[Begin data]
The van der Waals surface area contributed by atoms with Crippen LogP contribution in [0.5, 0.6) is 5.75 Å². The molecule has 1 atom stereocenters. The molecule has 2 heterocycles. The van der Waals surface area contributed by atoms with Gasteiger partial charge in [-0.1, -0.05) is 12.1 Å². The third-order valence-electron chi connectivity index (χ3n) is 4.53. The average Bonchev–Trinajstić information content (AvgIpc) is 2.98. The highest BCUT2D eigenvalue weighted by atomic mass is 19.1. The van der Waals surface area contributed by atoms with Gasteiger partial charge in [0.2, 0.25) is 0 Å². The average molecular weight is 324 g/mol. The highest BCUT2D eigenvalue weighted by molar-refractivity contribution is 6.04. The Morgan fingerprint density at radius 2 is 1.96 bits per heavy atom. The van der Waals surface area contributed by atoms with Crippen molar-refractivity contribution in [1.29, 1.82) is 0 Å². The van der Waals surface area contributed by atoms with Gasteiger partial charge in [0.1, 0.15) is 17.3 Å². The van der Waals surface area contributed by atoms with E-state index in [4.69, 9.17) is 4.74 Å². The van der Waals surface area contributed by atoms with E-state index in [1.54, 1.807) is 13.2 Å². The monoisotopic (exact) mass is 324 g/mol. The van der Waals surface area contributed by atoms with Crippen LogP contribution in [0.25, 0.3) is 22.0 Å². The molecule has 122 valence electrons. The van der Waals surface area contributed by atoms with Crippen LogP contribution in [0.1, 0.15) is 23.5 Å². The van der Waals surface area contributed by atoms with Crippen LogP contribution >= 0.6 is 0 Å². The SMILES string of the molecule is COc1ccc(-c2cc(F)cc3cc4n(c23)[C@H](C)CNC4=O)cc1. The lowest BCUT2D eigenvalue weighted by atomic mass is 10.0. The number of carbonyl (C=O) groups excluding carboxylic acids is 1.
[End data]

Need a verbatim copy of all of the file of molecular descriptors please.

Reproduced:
The van der Waals surface area contributed by atoms with Crippen LogP contribution in [0.5, 0.6) is 5.75 Å². The molecule has 1 atom stereocenters. The molecule has 2 heterocycles. The van der Waals surface area contributed by atoms with Gasteiger partial charge in [-0.1, -0.05) is 12.1 Å². The third-order valence-electron chi connectivity index (χ3n) is 4.53. The average Bonchev–Trinajstić information content (AvgIpc) is 2.98. The highest BCUT2D eigenvalue weighted by atomic mass is 19.1. The van der Waals surface area contributed by atoms with Gasteiger partial charge in [0.2, 0.25) is 0 Å². The average molecular weight is 324 g/mol. The highest BCUT2D eigenvalue weighted by molar-refractivity contribution is 6.04. The Morgan fingerprint density at radius 2 is 1.96 bits per heavy atom. The van der Waals surface area contributed by atoms with Crippen molar-refractivity contribution in [1.29, 1.82) is 0 Å². The van der Waals surface area contributed by atoms with Gasteiger partial charge in [0.1, 0.15) is 17.3 Å². The van der Waals surface area contributed by atoms with E-state index in [4.69, 9.17) is 4.74 Å². The van der Waals surface area contributed by atoms with E-state index in [1.54, 1.807) is 13.2 Å². The monoisotopic (exact) mass is 324 g/mol. The van der Waals surface area contributed by atoms with Crippen LogP contribution in [0.25, 0.3) is 22.0 Å². The molecule has 122 valence electrons. The van der Waals surface area contributed by atoms with Crippen LogP contribution in [0.1, 0.15) is 23.5 Å². The van der Waals surface area contributed by atoms with Crippen LogP contribution >= 0.6 is 0 Å². The SMILES string of the molecule is COc1ccc(-c2cc(F)cc3cc4n(c23)[C@H](C)CNC4=O)cc1. The lowest BCUT2D eigenvalue weighted by atomic mass is 10.0. The number of carbonyl (C=O) groups excluding carboxylic acids is 1.